The winter Olympics are being held in Sochi, Russia, this year, beginning on February 7 and ending on February 23.
As one can imagine, the participating athletes have been preparing for years, physically and mentally. Much of the world is watching the Olympics, and the athletes can no doubt already feel that pressure.
Even though Olympic athletes have been preparing for months, they can still experience self-doubt when it gets close to competition time. They can find themselves engaging in self-doubt minutes before an Olympic event or after an injury that occurred during training.
Athletes that compete in the Olympics consult sports psychologists, or mental coaches, to mentally prepare for the big games. A mental coach is much like an athletic coach, except the emphasis is on developing the mental toughness, self-confidence, and motivation required to succeed.
Strategies that help athletes in the Olympic Games
One athlete that competed in the 1998 winter Olympics stated that her mental strategy was to pretend that the Olympics were like any other day, and on the flip side, to treat every day like the Olympic games.
How is this possible if there isn’t a loud, cheering crowd or cameras following the athlete’s every move?
- When training, pretend there is a crowd watching what is going on. Imagine the cheers and yelling mentally.
- When practising a skill, imagine that how you perform the skill that very day is the difference between a bronze and a gold medal.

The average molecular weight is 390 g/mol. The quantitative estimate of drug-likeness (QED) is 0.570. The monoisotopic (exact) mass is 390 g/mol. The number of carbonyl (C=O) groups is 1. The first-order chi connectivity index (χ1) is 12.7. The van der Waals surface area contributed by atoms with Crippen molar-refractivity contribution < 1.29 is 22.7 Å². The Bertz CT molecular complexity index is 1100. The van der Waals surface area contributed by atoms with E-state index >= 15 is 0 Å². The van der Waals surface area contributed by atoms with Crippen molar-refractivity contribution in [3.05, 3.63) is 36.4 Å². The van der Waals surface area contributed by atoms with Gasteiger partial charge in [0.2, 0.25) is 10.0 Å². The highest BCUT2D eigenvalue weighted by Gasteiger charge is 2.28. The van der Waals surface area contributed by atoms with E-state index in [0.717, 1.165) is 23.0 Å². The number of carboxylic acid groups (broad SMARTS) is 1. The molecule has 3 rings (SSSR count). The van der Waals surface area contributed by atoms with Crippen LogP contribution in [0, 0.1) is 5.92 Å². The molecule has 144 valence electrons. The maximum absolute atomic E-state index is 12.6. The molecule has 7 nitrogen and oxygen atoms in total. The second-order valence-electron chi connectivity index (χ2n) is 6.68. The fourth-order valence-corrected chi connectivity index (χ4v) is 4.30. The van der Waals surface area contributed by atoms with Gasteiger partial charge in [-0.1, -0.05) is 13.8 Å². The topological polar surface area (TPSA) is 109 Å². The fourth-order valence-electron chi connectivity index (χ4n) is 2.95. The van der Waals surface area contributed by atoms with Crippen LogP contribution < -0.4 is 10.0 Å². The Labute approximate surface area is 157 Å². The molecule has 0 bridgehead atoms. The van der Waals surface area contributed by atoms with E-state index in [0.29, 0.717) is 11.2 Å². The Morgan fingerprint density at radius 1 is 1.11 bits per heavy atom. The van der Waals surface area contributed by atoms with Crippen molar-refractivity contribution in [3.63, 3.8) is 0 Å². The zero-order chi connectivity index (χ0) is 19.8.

Australian athletes preparing for the summer and winter Olympics are provided a clinical psychologist. The athletes are taught relaxation and stress-management techniques, such as counselling, and sleeping and breathing techniques. Others listen to music and practice positive visualisations, such as remembering past successes. Athletes have even used hypnosis to obtain optimal visualisation results.
Katya Crema, an Australian skier, has stated that mental preparation for the upcoming Sochi Olympic Games is just as important as her physical preparation. Crema believes that the Olympics are a mental game as well, so it is essential that she believes in herself and that she is as good as the athletes against which she is competing.
Australian athletes will be working with sports psychologists at this year’s winter Olympics. Not only will they be learning stress management techniques, they will also be learning to focus on the process of the sport in which they are competing and not the outcome. Additionally, they will be utilising techniques that will help them adapt to change and be more flexible in unexpected circumstances, like having a roommate that has a completely different training schedule.